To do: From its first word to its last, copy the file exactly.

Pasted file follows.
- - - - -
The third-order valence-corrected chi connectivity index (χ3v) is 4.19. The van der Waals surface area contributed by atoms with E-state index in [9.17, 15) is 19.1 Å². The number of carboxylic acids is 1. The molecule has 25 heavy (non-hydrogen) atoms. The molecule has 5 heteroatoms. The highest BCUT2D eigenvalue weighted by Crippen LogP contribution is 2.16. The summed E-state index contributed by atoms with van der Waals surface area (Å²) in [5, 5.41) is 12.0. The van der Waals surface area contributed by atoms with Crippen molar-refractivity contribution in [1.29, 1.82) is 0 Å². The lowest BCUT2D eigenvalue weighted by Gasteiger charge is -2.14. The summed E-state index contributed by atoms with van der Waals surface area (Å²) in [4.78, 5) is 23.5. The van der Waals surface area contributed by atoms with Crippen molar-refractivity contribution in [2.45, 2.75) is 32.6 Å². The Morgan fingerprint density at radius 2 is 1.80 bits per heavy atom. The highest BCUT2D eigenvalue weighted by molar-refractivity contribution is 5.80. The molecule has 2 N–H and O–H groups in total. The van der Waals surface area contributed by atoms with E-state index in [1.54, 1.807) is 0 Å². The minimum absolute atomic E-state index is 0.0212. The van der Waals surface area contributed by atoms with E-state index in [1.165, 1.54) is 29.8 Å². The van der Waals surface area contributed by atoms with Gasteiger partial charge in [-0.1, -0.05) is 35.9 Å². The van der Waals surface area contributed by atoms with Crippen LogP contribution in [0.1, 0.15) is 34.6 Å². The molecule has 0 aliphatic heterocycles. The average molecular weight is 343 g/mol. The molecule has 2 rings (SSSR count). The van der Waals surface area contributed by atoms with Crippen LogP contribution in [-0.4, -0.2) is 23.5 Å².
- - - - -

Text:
The third-order valence-corrected chi connectivity index (χ3v) is 4.19. The van der Waals surface area contributed by atoms with E-state index in [9.17, 15) is 19.1 Å². The number of carboxylic acids is 1. The molecule has 25 heavy (non-hydrogen) atoms. The molecule has 5 heteroatoms. The highest BCUT2D eigenvalue weighted by Crippen LogP contribution is 2.16. The summed E-state index contributed by atoms with van der Waals surface area (Å²) in [5, 5.41) is 12.0. The van der Waals surface area contributed by atoms with Crippen molar-refractivity contribution in [1.29, 1.82) is 0 Å². The lowest BCUT2D eigenvalue weighted by Gasteiger charge is -2.14. The summed E-state index contributed by atoms with van der Waals surface area (Å²) in [4.78, 5) is 23.5. The van der Waals surface area contributed by atoms with Crippen molar-refractivity contribution in [2.45, 2.75) is 32.6 Å². The Morgan fingerprint density at radius 2 is 1.80 bits per heavy atom. The highest BCUT2D eigenvalue weighted by molar-refractivity contribution is 5.80. The molecule has 2 N–H and O–H groups in total. The van der Waals surface area contributed by atoms with E-state index in [1.54, 1.807) is 0 Å². The minimum absolute atomic E-state index is 0.0212. The van der Waals surface area contributed by atoms with E-state index in [1.165, 1.54) is 29.8 Å². The van der Waals surface area contributed by atoms with Gasteiger partial charge in [-0.1, -0.05) is 35.9 Å². The van der Waals surface area contributed by atoms with Crippen LogP contribution in [0.1, 0.15) is 34.6 Å². The molecule has 0 aliphatic heterocycles. The average molecular weight is 343 g/mol. The molecule has 2 rings (SSSR count). The van der Waals surface area contributed by atoms with Crippen LogP contribution in [-0.4, -0.2) is 23.5 Å².